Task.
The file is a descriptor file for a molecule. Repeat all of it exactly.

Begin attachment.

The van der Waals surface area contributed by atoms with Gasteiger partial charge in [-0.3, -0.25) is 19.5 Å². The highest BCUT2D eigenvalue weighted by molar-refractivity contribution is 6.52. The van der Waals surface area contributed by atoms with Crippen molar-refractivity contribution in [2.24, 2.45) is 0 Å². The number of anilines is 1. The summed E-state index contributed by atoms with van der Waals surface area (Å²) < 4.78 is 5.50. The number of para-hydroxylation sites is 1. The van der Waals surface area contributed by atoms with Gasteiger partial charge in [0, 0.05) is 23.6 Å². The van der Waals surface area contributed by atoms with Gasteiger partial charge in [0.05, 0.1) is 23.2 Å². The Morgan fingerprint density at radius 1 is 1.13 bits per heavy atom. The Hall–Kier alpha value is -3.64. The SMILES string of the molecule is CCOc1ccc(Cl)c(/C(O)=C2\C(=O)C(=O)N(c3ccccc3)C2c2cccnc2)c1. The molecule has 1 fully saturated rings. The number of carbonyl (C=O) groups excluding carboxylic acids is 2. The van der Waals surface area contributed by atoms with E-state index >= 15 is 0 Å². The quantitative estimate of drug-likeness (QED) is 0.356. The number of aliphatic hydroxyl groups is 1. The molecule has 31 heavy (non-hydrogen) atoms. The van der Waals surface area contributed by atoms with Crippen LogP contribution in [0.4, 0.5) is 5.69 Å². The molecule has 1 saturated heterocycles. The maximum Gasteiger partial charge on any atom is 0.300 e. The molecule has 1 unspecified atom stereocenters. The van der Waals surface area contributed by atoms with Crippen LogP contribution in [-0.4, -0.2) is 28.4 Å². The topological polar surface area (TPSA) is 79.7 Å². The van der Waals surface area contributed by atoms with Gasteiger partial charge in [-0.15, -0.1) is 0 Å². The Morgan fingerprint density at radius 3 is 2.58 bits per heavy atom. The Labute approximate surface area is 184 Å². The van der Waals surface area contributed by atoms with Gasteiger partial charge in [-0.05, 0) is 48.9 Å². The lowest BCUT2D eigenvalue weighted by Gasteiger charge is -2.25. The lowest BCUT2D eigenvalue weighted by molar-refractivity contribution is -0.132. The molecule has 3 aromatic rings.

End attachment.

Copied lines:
The van der Waals surface area contributed by atoms with Gasteiger partial charge in [-0.3, -0.25) is 19.5 Å². The highest BCUT2D eigenvalue weighted by molar-refractivity contribution is 6.52. The van der Waals surface area contributed by atoms with Crippen molar-refractivity contribution in [2.24, 2.45) is 0 Å². The number of anilines is 1. The summed E-state index contributed by atoms with van der Waals surface area (Å²) < 4.78 is 5.50. The number of para-hydroxylation sites is 1. The van der Waals surface area contributed by atoms with Gasteiger partial charge in [0, 0.05) is 23.6 Å². The van der Waals surface area contributed by atoms with Gasteiger partial charge in [0.05, 0.1) is 23.2 Å². The Morgan fingerprint density at radius 1 is 1.13 bits per heavy atom. The Hall–Kier alpha value is -3.64. The SMILES string of the molecule is CCOc1ccc(Cl)c(/C(O)=C2\C(=O)C(=O)N(c3ccccc3)C2c2cccnc2)c1. The molecule has 1 fully saturated rings. The number of carbonyl (C=O) groups excluding carboxylic acids is 2. The van der Waals surface area contributed by atoms with E-state index >= 15 is 0 Å². The quantitative estimate of drug-likeness (QED) is 0.356. The number of aliphatic hydroxyl groups is 1. The molecule has 31 heavy (non-hydrogen) atoms. The van der Waals surface area contributed by atoms with Crippen LogP contribution in [0.4, 0.5) is 5.69 Å². The molecule has 1 saturated heterocycles. The maximum Gasteiger partial charge on any atom is 0.300 e. The molecule has 1 unspecified atom stereocenters. The van der Waals surface area contributed by atoms with Crippen LogP contribution in [-0.4, -0.2) is 28.4 Å². The topological polar surface area (TPSA) is 79.7 Å². The van der Waals surface area contributed by atoms with Gasteiger partial charge in [-0.15, -0.1) is 0 Å². The Morgan fingerprint density at radius 3 is 2.58 bits per heavy atom. The Labute approximate surface area is 184 Å². The van der Waals surface area contributed by atoms with Gasteiger partial charge in [-0.05, 0) is 48.9 Å². The lowest BCUT2D eigenvalue weighted by Gasteiger charge is -2.25. The lowest BCUT2D eigenvalue weighted by molar-refractivity contribution is -0.132. The molecule has 3 aromatic rings.